not just restriction on doing research on genetic material but also on creation
of huge monopolies in drug development.
A large number of patent
applications are pending in patent offices across the globe that involve
different genetic sequences. The next generation of drugs are likely to target
specific genetic sequences, and this is what pharmaceutical companies are
targeting. These sequences will be vital in development of drugs that can
revolutionise medical treatment. In a sense patent holders will hold the key to
the “gateway” to developing new drugs.


At the heart of the whole controversy lies a core
issue – what is patentable matter. Many have argued that genes should never be
allowed to be patented in the first place as they already exist in nature and
therefore do not satisfy the basic criteria of involving an “inventive
step”. Till recently the US had led attempts to enlarge the definition of what
constitutes an invention. This had resulted in a virtual frenzy of patenting in
the 1990s when companies filed thousands of patent applications for genetic
sequences, even though they frequently had no idea what the genes did.


In January 2001, the US Patent and Trademark Office (USPTO)
has tried to be less liberal by stating that applicants must prove that they
have a unique, non-obvious use for a claimed gene, such as a diagnostic tool for
a specific disease. This still is a liberal interpretation of what constitutes
an inventive step, as even if new uses are discovered for genes they still
remain “discoveries” and not “inventions”. Classically discoveries were
not supposed to have been patentable – or else Columbus could have patented
America when he discovered it! Unfortunately
there has been a gradual blurring of the line between discoveries and
inventions. We may be looking at a situation soon where companies not only have
a 20 year monopoly over a drug they have developed but also complete monopoly
over all research in that area.




It is important to understand that the effects of
gene patenting on research are not limited only to raising the costs. There is a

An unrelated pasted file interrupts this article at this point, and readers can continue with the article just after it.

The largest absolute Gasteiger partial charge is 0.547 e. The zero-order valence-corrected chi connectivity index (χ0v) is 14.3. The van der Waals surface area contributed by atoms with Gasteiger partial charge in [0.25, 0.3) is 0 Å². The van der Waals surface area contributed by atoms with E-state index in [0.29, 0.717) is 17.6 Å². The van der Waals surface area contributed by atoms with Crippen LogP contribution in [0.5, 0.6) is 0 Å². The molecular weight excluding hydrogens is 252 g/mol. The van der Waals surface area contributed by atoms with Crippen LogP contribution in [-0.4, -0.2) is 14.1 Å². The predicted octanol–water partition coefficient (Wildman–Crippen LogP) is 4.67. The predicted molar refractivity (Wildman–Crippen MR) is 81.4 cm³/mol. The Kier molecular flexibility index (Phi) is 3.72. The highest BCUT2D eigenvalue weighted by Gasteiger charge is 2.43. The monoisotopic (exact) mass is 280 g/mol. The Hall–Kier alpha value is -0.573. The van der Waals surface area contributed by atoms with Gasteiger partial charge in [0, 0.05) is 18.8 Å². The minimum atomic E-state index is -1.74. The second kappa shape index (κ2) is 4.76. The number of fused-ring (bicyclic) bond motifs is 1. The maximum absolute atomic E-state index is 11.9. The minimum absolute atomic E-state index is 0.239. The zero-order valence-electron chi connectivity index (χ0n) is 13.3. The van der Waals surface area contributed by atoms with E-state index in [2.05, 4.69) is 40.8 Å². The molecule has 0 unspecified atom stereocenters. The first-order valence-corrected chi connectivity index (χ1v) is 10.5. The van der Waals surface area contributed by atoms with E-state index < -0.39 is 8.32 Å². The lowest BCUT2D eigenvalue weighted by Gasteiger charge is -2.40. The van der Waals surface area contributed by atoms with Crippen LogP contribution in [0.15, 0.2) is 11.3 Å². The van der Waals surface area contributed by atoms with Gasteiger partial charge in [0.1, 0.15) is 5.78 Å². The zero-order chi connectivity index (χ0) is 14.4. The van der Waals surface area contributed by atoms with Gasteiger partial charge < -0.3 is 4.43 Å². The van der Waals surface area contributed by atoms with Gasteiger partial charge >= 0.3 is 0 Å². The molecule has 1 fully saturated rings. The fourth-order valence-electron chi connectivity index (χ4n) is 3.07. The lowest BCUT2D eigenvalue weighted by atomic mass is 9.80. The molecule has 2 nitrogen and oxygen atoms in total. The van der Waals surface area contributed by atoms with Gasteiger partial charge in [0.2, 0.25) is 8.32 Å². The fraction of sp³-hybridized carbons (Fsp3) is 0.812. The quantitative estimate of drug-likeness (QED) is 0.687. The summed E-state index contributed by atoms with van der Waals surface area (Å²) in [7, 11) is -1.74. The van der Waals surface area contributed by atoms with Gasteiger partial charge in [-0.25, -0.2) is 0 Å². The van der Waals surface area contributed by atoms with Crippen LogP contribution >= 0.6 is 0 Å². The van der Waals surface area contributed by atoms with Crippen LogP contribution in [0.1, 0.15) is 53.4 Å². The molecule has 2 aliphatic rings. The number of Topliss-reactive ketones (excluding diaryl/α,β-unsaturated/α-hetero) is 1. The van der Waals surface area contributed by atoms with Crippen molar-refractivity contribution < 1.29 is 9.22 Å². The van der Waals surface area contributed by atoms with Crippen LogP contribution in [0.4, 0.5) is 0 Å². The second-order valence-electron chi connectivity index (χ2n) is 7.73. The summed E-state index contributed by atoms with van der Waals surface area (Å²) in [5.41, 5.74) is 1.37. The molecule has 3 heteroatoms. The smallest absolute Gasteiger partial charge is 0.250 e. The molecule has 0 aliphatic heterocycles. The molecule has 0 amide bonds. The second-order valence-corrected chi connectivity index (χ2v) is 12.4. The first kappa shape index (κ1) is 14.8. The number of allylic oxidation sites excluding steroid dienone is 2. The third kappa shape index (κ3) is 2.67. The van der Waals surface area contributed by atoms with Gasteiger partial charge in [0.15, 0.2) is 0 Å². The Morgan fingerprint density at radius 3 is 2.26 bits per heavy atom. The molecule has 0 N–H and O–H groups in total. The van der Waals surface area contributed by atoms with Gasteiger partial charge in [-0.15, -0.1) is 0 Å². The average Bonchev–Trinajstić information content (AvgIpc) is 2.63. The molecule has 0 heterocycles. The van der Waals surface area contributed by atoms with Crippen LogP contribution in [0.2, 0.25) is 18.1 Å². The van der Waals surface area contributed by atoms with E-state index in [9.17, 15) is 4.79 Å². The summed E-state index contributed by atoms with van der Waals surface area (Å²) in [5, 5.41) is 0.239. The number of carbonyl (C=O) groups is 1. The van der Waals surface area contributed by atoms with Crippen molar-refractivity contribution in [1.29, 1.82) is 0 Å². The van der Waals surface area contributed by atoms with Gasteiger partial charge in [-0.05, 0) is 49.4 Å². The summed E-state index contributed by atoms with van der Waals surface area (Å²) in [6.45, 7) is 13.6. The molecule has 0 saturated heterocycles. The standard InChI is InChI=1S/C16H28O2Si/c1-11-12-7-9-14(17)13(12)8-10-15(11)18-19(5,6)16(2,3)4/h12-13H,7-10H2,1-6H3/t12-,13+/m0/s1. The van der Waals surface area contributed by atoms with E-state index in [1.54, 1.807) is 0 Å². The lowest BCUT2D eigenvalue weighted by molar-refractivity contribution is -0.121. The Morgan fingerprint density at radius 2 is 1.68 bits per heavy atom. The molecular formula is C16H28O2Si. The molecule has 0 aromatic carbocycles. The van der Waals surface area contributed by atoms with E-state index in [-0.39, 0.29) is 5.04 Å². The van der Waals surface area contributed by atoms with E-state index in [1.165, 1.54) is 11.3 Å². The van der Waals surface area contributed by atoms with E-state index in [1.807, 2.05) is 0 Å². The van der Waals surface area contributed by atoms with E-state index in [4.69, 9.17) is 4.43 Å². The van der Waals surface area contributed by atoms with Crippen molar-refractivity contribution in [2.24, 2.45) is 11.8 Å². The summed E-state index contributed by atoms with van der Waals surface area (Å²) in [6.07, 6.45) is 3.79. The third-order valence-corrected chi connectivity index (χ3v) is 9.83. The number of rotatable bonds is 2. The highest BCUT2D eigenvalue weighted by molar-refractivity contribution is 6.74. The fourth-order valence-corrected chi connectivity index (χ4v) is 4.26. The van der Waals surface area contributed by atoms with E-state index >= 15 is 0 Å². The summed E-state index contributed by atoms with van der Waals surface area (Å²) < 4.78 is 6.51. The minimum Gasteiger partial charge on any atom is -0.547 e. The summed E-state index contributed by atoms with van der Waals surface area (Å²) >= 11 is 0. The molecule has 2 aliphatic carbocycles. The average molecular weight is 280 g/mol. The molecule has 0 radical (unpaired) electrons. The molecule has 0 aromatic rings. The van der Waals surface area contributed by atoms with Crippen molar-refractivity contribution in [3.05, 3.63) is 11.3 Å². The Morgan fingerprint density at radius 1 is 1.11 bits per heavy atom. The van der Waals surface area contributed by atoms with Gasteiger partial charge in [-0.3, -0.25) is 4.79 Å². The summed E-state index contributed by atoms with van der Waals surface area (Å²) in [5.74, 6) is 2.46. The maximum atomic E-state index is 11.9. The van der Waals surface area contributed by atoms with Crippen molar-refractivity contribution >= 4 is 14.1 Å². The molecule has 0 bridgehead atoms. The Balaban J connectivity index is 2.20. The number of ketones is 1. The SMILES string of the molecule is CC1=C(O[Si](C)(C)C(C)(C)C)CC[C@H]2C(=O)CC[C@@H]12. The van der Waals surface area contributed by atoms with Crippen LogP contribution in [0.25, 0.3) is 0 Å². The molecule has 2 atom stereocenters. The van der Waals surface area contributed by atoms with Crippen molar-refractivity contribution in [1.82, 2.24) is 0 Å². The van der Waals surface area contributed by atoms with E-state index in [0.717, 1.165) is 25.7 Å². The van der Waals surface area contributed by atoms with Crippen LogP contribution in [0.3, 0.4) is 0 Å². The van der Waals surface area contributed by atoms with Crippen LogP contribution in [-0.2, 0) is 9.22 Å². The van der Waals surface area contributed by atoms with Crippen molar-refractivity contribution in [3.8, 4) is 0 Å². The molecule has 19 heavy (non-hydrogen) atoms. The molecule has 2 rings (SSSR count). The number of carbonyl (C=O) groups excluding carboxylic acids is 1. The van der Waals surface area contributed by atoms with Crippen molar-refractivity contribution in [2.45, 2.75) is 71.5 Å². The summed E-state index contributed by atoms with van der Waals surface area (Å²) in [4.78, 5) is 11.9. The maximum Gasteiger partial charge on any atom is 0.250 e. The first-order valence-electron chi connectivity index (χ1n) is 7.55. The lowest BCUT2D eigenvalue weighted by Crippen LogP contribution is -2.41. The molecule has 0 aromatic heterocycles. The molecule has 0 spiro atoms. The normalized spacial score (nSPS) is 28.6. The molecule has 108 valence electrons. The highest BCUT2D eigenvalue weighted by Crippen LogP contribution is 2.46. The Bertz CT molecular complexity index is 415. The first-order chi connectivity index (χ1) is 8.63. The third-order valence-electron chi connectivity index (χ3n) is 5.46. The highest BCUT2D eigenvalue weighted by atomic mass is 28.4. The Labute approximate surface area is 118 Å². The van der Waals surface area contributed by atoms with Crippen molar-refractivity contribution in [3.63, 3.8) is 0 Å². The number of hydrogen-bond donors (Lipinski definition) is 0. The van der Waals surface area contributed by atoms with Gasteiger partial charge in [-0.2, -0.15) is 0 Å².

real possibility that such patenting can harm research in many ways. Evidence is
available that once someone patents a gene, researchers interested in finding
diagnostic tests or therapies based on that gene will shy away from it for fear
of infringing the patent. Tactics, as used by Myriad can also harm clinical
studies because of the monopoly it would have on research data. It is widely
known that, often, different trials conducted on human subjects for the same
therapy can come up with differing results. Incremental progress is made
regarding the usefulness of therapies once data from a large number of trials
can be compared. But if a company like Myriad has complete control over data
because no body else is allowed to do research, the possibility of conducting
different trials is negated. Even more
dangerous is the possibility that a company that has monopoly over data will be
tempted to suppress data that is inimical to the commercial interests of the
company – viz. data that shows that a company’s product has unacceptable


Even in the US such concerns are beginning to be
voiced. A bill to modify patent policy has just been introduced in Congress,
which stipulates that any scientist doing non-commercial research that involves
patented genes should be exempt from a patent. 
The Bill also says that medical researchers would be free to create their
own tests for a patented gene without having to pay royalties on that gene.
Corporates are opposing the passage of the Bill and may well succeed. The other
problem about allowing non-commercial use is the fact that Universities across
the world are increasingly tying up with Industry to conduct research. Soon, it
may become difficult to categorise research in terms of its commercial use.


The bottom line is obvious. Today there is no
evidence that suggests that patents promote innovation and increase the pace of
scientific and technological advances. If anything, evidence exists to the
contrary. Yet we have a situation where hitherto untouched areas are being
opened for patenting.   It is
necessary today, than ever before, to question the whole concept of patents.